• @JoelCornett: Section 9.6 from official documentation mentions single underscore prefix for "non-public" members but they also mention that double-underscore would do name mangling which is intended for private members as the mangling, while not truly hiding, will prevent symbols from clashing with those in deriving classes. Not saying you are wrong, and official docs are somewhat vague as I read them, but I'll add more links to my answer that suggest the use of double-underscore for private members
    – DXM
    Aug 25, 2013 at 23:00
  • Standard C++ library has many pure virtual methods and all of them are private, not protected. Many of them are called publicly through thin wrapper, but they are still private.
    – Jan Hudec
    Aug 26, 2013 at 8:14
  • @DXM: Right, but such usage is strongly discouraged. stackoverflow.com/questions/7456807/… Aug 26, 2013 at 12:21

Since your question is about what is the "pythonic" way, see the naming section of Code Like a Pythonista in which the author says "But try to avoid the __private form. I never use it." and more importantly:

It's better to use the single-leading-underscore convention, _internal.  This isn't name mangled at all; it just indicates to others to "be careful with this, it's an internal implementation detail; don't touch it if you don't fully understand it". It's only a convention though.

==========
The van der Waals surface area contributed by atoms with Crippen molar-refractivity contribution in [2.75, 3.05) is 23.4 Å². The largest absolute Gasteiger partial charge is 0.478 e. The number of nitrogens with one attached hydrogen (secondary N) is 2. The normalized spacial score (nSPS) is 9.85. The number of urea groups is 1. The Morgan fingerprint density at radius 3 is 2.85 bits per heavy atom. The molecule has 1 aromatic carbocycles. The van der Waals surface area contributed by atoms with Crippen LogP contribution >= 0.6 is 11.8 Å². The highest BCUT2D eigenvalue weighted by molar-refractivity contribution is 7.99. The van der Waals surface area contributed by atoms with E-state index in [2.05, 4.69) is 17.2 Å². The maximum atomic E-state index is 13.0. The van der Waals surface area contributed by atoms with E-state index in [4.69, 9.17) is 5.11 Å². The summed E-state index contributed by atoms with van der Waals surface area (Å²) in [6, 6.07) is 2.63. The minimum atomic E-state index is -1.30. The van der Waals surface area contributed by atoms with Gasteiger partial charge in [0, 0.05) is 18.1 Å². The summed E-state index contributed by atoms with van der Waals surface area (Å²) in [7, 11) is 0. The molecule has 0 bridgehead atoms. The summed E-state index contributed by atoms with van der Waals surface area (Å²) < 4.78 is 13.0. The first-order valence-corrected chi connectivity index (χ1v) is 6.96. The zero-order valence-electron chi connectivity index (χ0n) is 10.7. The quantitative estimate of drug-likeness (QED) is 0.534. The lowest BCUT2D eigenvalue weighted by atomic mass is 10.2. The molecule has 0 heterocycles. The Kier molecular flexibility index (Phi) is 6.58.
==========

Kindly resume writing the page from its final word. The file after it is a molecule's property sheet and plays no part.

In other words, the very concept of "private" is not pythonic. In addition, the single underscore _internal notation is explicitly there to special purpose internal structure you describe.


I can't speak for the "pythonic" way, as I am not familiar with Python.

In languages like C++, C# and Java, there is an explicit provision to distinguish three kinds of members:

  • private for the members that are only accessible to the class itself
  • public for the members that are accessible to the world
  • protected for the members that are accessible to the descendants

In C++, there is even an idiom to use private virtual functions (and override them in a derived class). See this question on SO for more details.